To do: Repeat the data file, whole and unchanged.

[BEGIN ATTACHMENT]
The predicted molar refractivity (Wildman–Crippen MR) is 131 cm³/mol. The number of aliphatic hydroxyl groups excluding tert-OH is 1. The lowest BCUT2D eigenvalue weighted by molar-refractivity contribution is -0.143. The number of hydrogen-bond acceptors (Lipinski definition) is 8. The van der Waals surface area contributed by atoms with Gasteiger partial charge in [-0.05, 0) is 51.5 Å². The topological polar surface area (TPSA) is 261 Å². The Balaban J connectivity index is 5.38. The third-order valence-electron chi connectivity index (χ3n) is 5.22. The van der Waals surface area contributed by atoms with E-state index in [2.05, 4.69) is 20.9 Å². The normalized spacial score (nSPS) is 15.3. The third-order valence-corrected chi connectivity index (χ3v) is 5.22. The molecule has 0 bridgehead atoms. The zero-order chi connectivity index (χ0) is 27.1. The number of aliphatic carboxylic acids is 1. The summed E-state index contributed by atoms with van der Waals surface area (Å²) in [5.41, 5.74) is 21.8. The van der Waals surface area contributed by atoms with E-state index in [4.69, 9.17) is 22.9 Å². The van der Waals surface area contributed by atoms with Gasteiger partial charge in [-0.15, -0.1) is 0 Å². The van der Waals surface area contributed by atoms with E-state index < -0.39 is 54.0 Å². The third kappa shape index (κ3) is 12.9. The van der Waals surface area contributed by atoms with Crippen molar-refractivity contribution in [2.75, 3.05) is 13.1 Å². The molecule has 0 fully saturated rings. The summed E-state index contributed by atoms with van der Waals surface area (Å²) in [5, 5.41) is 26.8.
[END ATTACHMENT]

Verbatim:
The predicted molar refractivity (Wildman–Crippen MR) is 131 cm³/mol. The number of aliphatic hydroxyl groups excluding tert-OH is 1. The lowest BCUT2D eigenvalue weighted by molar-refractivity contribution is -0.143. The number of hydrogen-bond acceptors (Lipinski definition) is 8. The van der Waals surface area contributed by atoms with Gasteiger partial charge in [-0.05, 0) is 51.5 Å². The topological polar surface area (TPSA) is 261 Å². The Balaban J connectivity index is 5.38. The third-order valence-electron chi connectivity index (χ3n) is 5.22. The van der Waals surface area contributed by atoms with E-state index in [2.05, 4.69) is 20.9 Å². The normalized spacial score (nSPS) is 15.3. The third-order valence-corrected chi connectivity index (χ3v) is 5.22. The molecule has 0 bridgehead atoms. The zero-order chi connectivity index (χ0) is 27.1. The number of aliphatic carboxylic acids is 1. The summed E-state index contributed by atoms with van der Waals surface area (Å²) in [5.41, 5.74) is 21.8. The van der Waals surface area contributed by atoms with E-state index in [4.69, 9.17) is 22.9 Å². The van der Waals surface area contributed by atoms with Gasteiger partial charge in [-0.15, -0.1) is 0 Å². The van der Waals surface area contributed by atoms with E-state index < -0.39 is 54.0 Å². The third kappa shape index (κ3) is 12.9. The van der Waals surface area contributed by atoms with Crippen molar-refractivity contribution in [2.75, 3.05) is 13.1 Å². The molecule has 0 fully saturated rings. The summed E-state index contributed by atoms with van der Waals surface area (Å²) in [5, 5.41) is 26.8.